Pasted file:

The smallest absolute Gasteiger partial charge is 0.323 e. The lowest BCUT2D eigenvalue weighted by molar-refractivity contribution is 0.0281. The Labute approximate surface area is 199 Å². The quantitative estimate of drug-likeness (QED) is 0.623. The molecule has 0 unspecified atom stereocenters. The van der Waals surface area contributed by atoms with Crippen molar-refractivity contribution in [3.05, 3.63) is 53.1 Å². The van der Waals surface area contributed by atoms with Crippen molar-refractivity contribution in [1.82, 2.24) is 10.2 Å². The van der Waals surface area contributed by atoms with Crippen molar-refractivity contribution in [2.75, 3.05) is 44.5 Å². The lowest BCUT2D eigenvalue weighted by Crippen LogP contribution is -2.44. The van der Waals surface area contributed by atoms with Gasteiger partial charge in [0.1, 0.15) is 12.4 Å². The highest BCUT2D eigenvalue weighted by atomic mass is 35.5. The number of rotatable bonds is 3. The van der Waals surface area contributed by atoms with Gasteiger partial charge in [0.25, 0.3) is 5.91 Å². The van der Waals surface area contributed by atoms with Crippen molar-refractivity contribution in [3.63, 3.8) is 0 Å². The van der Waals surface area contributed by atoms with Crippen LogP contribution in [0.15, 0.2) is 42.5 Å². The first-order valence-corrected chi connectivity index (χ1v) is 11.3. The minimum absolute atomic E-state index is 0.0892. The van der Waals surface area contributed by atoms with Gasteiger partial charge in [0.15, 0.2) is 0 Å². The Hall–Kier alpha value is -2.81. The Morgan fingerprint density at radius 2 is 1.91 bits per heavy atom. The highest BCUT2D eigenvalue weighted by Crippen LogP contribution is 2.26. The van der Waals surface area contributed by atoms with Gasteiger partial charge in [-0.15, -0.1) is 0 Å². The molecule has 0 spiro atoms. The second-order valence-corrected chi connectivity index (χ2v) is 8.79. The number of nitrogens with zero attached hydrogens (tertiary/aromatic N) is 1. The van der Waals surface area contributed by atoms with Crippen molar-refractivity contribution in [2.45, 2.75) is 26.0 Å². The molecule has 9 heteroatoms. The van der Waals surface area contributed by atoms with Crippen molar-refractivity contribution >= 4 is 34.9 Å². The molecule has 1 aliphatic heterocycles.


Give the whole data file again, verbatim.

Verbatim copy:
The smallest absolute Gasteiger partial charge is 0.323 e. The lowest BCUT2D eigenvalue weighted by molar-refractivity contribution is 0.0281. The Labute approximate surface area is 199 Å². The quantitative estimate of drug-likeness (QED) is 0.623. The molecule has 0 unspecified atom stereocenters. The van der Waals surface area contributed by atoms with Crippen molar-refractivity contribution in [3.05, 3.63) is 53.1 Å². The van der Waals surface area contributed by atoms with Crippen molar-refractivity contribution in [1.82, 2.24) is 10.2 Å². The van der Waals surface area contributed by atoms with Crippen molar-refractivity contribution in [2.75, 3.05) is 44.5 Å². The lowest BCUT2D eigenvalue weighted by Crippen LogP contribution is -2.44. The van der Waals surface area contributed by atoms with Gasteiger partial charge in [0.1, 0.15) is 12.4 Å². The highest BCUT2D eigenvalue weighted by atomic mass is 35.5. The number of rotatable bonds is 3. The van der Waals surface area contributed by atoms with Gasteiger partial charge in [0.25, 0.3) is 5.91 Å². The van der Waals surface area contributed by atoms with Crippen molar-refractivity contribution in [3.63, 3.8) is 0 Å². The van der Waals surface area contributed by atoms with Crippen LogP contribution in [0.15, 0.2) is 42.5 Å². The first-order valence-corrected chi connectivity index (χ1v) is 11.3. The minimum absolute atomic E-state index is 0.0892. The van der Waals surface area contributed by atoms with Gasteiger partial charge in [0.15, 0.2) is 0 Å². The Hall–Kier alpha value is -2.81. The Morgan fingerprint density at radius 2 is 1.91 bits per heavy atom. The highest BCUT2D eigenvalue weighted by Crippen LogP contribution is 2.26. The van der Waals surface area contributed by atoms with Gasteiger partial charge in [-0.15, -0.1) is 0 Å². The molecule has 0 spiro atoms. The second-order valence-corrected chi connectivity index (χ2v) is 8.79. The number of nitrogens with zero attached hydrogens (tertiary/aromatic N) is 1. The van der Waals surface area contributed by atoms with Crippen molar-refractivity contribution in [2.45, 2.75) is 26.0 Å². The molecule has 9 heteroatoms. The van der Waals surface area contributed by atoms with Crippen molar-refractivity contribution >= 4 is 34.9 Å². The molecule has 1 aliphatic heterocycles.